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5 tips for crushing it at your first post-college job

This spring, college students will don medieval vestments, march into auditoriums across the U.S., and sit for one final lesson. I’ve heard some great commencement speeches since my first year as an academic dean, in 1979. Maya Angelou stirred our hearts when she began her remarks by singing “When the Saints Go Marching In.” John Lasseter had us in tears when he pulled out an original Woody doll, tattered and frayed.

The messages of these addresses are lofty — grand occasion calls for grand lessons: Believe in yourself. Work hard. Be kind. Today, though, I’d like to offer a few lessons that are a little more earthbound that this spring’s graduates can use the moment they enter their first day in the real, actual, no-nonsense adult workplace.

Related: 6 life skills you better pick up if you want to succeed at work


A few weeks ago, I received an email from a friend who said her son, a recent graduate, had been offered a job with a large company, but he was thinking of starting his own business, and what did I think? So many of today’s graduates feel like they have to choose between “selling out” for corporate America or striking out on their own. My advice? Do both. Fashion oracle Pierre Cardin first honed his tailoring skills at the House of Dior before launching his eponymous label, and Alabama’s bridal sweetheart Heidi Elnora mastered her craft at children’s apparel titan Carter’s before founding her own atelier. New employees learn by osmosis and observation and can apply those lessons to their own future companies — and the name of a recognizable brand looks mighty good on a new graduate’s résumé.


One of the most important assets you, as a newly hired amateur, bring to your job is something that can often be in short supply: enthusiasm. Most employers are looking for passionate new colleagues. The word amateur has its roots in the Latin word for love, amo. That passion is key. Show up a little early. Stay a little late. Ask more experienced colleagues to lunch. Come to meetings with ideas. Prepare. Make a handout, if it suits you. This extra effort will get noticed. Zeal is the holy grail of the modern workplace.


The recipe for professional achievement is complex, but one habit of workplace success is simple: Over-deliver on assignments. Do what is asked of you and then some, even if you haven’t yet gotten the job. For example, prepare for networking meetings as though you’re interviewing for an actual job, because good employers are always hiring. Always. When aspiring art director and recent graduate Jessica Walsh approached a renowned designer for professional advice, she treated the encounter like an audition, and despite her youth — she was just 23 at the time — her assertiveness and well-curated portfolio convinced the firm to offer her a job on the spot. Two years later, her name was on the masthead.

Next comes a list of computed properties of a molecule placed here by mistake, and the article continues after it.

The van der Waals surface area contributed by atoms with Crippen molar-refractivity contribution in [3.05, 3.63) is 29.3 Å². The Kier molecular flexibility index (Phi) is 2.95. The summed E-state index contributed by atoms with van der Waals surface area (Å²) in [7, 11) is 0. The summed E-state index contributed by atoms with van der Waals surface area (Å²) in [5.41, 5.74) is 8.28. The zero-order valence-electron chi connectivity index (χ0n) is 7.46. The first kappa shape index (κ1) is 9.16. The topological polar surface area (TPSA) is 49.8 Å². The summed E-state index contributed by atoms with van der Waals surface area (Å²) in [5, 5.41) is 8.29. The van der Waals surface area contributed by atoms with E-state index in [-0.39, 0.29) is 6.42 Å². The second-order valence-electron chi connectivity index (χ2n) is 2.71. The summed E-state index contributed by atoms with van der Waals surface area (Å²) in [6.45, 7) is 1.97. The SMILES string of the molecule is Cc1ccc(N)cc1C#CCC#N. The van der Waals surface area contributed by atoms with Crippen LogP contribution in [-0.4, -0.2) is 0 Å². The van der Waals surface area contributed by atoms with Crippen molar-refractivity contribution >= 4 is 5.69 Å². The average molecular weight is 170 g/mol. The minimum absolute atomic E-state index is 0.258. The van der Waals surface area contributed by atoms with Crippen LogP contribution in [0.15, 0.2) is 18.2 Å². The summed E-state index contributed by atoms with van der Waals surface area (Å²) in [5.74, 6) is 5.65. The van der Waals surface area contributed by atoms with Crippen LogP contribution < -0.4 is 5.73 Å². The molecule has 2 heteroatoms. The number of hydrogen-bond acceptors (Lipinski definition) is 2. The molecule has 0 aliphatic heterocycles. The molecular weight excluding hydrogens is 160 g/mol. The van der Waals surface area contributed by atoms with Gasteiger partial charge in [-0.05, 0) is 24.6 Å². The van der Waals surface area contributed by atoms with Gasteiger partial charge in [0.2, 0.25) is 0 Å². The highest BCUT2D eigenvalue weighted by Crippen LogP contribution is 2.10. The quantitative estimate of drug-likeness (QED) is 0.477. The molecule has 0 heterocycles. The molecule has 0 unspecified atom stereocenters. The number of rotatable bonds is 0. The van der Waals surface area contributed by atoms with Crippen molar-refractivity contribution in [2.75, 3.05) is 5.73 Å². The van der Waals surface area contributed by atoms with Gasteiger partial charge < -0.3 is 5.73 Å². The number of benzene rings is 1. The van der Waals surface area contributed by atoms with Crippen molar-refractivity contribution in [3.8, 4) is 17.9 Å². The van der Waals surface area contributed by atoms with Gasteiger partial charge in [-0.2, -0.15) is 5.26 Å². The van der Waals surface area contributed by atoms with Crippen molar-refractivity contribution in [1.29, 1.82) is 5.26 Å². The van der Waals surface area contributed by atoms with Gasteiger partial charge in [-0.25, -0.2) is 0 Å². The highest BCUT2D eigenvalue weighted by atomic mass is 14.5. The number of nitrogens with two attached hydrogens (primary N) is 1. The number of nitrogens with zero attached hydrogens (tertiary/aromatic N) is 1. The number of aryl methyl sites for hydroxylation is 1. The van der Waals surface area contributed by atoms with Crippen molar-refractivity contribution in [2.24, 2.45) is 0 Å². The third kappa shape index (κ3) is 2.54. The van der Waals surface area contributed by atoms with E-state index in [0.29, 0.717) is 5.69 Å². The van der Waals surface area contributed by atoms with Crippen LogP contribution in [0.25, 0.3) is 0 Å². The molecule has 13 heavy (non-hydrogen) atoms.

New graduates can feel besieged by the working world: the competitiveness, the need for results, the demand that you come to work even on days with beautiful weather. You will be asked to complete tasks that test your limits — and the stakes are far higher now because of a strange phenomenon known as “rent.” In these moments, remember that your own past successes bolster you through present challenges. Remember that your boss and everyone in HR want you to flourish. Why? Because they hired you, and they don’t like being wrong. My colleague, a former head of casting at CBS, recently reminded me of this truth. Casting directors want every actor to be right for the role, she explained. Who wants to audition 100 more actors? Thus it is with bosses. Aside from the occasional carnivorous colleague, your new team wants you to flourish. Remember that in tough times.


Soon after graduation, you’ll start receiving email invitations to alumni receptions. Go. Contrary to popular belief, these are usually not fundraising events. Forge a strong network in your new city. Older alumni have a soft spot for you, trust me. They want to help. Let them.

This spring, as you parade across stages, remember that there’s a reason they call it Commencement. This occasion marks a time of beginning. You already possess the strengths to flourish in the workplace. So iron your pants, tuck in your shirt and jump in with both feet. All of us are rooting for you.


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